Wednesday, April 17, 2013
On the Road
Sobering Stats Prompt Action
Driving in the car is the most dangerous thing you do with your kids
Released by Alyssa Smith, BCAA/Photo submitted
From L to R: Michael McKnight, United Way Lower Mainland President and CEO, pictured with Mark Donnelly, BCAA Director Communication & Community.
ar crashes are one of the leading causes of accidental death among children in B.C. An average of 1,300 children under the age of nine are seriously injured and three are killed each year in motor vehicle crashes.
To help keep kids safe on B.C. roads, BCAA announces its Community Child Car Seat Program, in partnership with United Way of the Lower Mainland. The program will provide child car seats to non-profit agencies and community groups and put up to 1,000 kids in child car seats this year and each year for the length of the program.
A correctly used child car or booster seat is the most effective tool in reducing the risk of injury or death in a motor vehicle crash yet it's estimated that as many as five per cent of British Columbians aren't using a child car seat when transporting children.
"Providing child car seats is a way of ensuring families and other caregivers are able to transport their kids safely and will help children survive a crash that otherwise may have caused serious injury or worse," says Tim Condon, BCAA President and CEO. "Our aim is to donate at least one child car seat on behalf of each BCAA employee."
In its effort to create safer roads in B.C., the organization is contributing $100 thousand to the Community Child Car Seat Program purchasing as many as 1,000 child car seats each year for the next five years. BCAA will work with United Way of the Lower Mainland to distribute child car seats to eligible non-profit agencies and community programs throughout the province to use within their existing programs or to provide to families in their communities with children under the age of nine.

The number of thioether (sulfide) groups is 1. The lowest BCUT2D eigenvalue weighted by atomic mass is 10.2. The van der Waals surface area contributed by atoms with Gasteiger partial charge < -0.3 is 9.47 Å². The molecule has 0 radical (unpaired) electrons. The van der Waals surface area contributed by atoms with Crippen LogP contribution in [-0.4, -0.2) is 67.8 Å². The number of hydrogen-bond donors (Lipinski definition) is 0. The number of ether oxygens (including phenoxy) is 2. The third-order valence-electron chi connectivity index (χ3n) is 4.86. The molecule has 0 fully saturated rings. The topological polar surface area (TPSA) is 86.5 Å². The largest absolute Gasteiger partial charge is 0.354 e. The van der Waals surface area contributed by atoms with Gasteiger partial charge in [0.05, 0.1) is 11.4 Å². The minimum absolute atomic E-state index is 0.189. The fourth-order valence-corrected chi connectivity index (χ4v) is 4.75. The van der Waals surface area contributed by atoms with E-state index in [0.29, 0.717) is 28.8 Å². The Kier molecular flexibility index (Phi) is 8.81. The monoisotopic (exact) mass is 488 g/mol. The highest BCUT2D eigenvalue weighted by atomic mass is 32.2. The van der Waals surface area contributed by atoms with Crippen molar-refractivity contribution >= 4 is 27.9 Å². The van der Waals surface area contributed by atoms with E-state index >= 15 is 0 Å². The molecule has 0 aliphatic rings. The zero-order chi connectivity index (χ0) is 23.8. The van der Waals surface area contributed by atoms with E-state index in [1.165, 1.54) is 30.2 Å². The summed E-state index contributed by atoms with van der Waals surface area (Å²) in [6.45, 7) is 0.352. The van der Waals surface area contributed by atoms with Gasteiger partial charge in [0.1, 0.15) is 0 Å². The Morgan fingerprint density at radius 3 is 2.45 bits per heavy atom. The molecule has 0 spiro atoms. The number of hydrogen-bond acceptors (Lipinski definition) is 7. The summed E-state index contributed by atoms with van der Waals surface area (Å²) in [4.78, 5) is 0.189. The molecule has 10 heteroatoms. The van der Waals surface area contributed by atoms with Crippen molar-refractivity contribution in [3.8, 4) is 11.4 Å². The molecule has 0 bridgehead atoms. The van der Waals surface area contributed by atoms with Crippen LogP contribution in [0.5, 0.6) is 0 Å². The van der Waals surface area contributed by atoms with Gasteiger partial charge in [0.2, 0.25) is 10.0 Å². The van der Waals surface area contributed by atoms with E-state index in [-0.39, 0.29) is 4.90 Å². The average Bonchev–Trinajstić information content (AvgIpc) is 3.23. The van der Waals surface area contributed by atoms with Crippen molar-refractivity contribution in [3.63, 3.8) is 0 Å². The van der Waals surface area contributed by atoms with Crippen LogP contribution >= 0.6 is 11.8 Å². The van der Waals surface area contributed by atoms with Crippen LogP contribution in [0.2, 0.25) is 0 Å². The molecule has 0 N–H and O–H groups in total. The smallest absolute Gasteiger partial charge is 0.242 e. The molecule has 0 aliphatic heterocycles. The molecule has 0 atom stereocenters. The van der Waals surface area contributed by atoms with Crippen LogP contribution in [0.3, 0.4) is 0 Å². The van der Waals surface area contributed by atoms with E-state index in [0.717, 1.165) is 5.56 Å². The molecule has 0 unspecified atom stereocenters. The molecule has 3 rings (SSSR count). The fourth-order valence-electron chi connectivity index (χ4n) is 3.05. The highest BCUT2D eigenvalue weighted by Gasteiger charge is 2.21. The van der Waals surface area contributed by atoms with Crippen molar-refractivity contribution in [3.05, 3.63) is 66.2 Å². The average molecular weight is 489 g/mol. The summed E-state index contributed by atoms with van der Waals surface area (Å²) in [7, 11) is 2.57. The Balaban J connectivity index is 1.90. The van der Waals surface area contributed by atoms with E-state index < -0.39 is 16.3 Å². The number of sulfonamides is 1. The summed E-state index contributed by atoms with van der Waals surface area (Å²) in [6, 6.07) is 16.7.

"United Way is dedicated to creating caring, supportive and inclusive communities. We invest in services that help nurture children and strengthen families. This initiative supports families who need a little extra help," says Michael McKnight, President and CEO of United Way of the Lower Mainland.
Non-profit agencies and community programs that work with families with children under the age of nine are invited to participate in the Program by applying through United Way of the Lower Mainland. Applications are being accepted until May 14, 2013 and car seats will be distributed to eligible organizations in September 2013. Visit uwlm.ca/community-child-car-seat-program to apply.
To ensure the safety of child passengers, BCAA offers parents, guardians and caregivers the following advice when transporting children in cars:
Not attaching the seat correctly in the vehicle, having the seatbelt too loose, or putting the harness in the wrong position can lessen the effectiveness of the car seat.
For more information on child passenger safety or to find a link to apply to the Community Child Car Seat Program visit www.BCAARoadSafety.com.
BCAA is one of the most trusted organizations in British Columbia, serving one-in-four B.C. households. With over 800,000 Members, BCAA provides an array of award-winning home, auto and travel insurance products and services, and roadside assistance. BCAA has also received the 2012 J.D. Power and Associates award for "Highest Customer Satisfaction among Home Insurance Providers in Western Canada". Now in its 107th year, BCAA has over $400 million in annual sales, 27 locations and over 800 employees.
About United Way of the Lower Mainland
United Way is a charitable organization established over 80 years ago to support those in need in Metro Vancouver. United Way of the Lower Mainland is dedicated to creating healthy, caring and inclusive communities by breaking the cycle of poverty, helping school-age children make the right life choices, and supporting seniors to age with dignity. UWLM funds 160 agencies throughout the Lower Mainland to deliver more than 500 programs.
Learn more at www.uwlm.ca.
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